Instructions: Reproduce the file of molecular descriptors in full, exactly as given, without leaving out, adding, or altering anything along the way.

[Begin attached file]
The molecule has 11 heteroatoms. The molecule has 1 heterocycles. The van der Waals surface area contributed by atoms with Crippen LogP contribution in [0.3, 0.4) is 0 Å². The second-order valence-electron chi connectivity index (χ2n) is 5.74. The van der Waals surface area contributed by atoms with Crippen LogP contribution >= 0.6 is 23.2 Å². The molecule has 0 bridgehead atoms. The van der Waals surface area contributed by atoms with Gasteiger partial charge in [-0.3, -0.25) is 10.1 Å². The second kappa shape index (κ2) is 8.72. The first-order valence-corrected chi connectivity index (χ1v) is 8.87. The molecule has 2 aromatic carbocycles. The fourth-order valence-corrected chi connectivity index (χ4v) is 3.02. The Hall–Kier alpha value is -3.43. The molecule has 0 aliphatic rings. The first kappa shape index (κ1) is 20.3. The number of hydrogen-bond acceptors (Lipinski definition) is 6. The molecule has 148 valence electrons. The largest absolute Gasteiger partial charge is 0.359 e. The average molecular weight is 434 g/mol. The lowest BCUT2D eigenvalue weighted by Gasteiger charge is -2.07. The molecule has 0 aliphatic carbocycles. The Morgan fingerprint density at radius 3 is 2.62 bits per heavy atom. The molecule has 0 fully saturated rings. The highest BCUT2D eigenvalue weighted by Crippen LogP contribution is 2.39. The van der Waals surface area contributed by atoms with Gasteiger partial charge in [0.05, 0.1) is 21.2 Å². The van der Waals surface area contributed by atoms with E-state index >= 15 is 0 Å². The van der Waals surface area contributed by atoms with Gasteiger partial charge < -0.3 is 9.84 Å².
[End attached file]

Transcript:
The molecule has 11 heteroatoms. The molecule has 1 heterocycles. The van der Waals surface area contributed by atoms with Crippen LogP contribution in [0.3, 0.4) is 0 Å². The second-order valence-electron chi connectivity index (χ2n) is 5.74. The van der Waals surface area contributed by atoms with Crippen LogP contribution >= 0.6 is 23.2 Å². The molecule has 0 bridgehead atoms. The van der Waals surface area contributed by atoms with Gasteiger partial charge in [-0.3, -0.25) is 10.1 Å². The second kappa shape index (κ2) is 8.72. The first-order valence-corrected chi connectivity index (χ1v) is 8.87. The molecule has 2 aromatic carbocycles. The fourth-order valence-corrected chi connectivity index (χ4v) is 3.02. The Hall–Kier alpha value is -3.43. The molecule has 0 aliphatic rings. The first kappa shape index (κ1) is 20.3. The number of hydrogen-bond acceptors (Lipinski definition) is 6. The molecule has 148 valence electrons. The largest absolute Gasteiger partial charge is 0.359 e. The average molecular weight is 434 g/mol. The lowest BCUT2D eigenvalue weighted by Gasteiger charge is -2.07. The molecule has 0 aliphatic carbocycles. The Morgan fingerprint density at radius 3 is 2.62 bits per heavy atom. The molecule has 0 fully saturated rings. The highest BCUT2D eigenvalue weighted by Crippen LogP contribution is 2.39. The van der Waals surface area contributed by atoms with Gasteiger partial charge in [0.05, 0.1) is 21.2 Å². The van der Waals surface area contributed by atoms with E-state index >= 15 is 0 Å². The van der Waals surface area contributed by atoms with Gasteiger partial charge < -0.3 is 9.84 Å².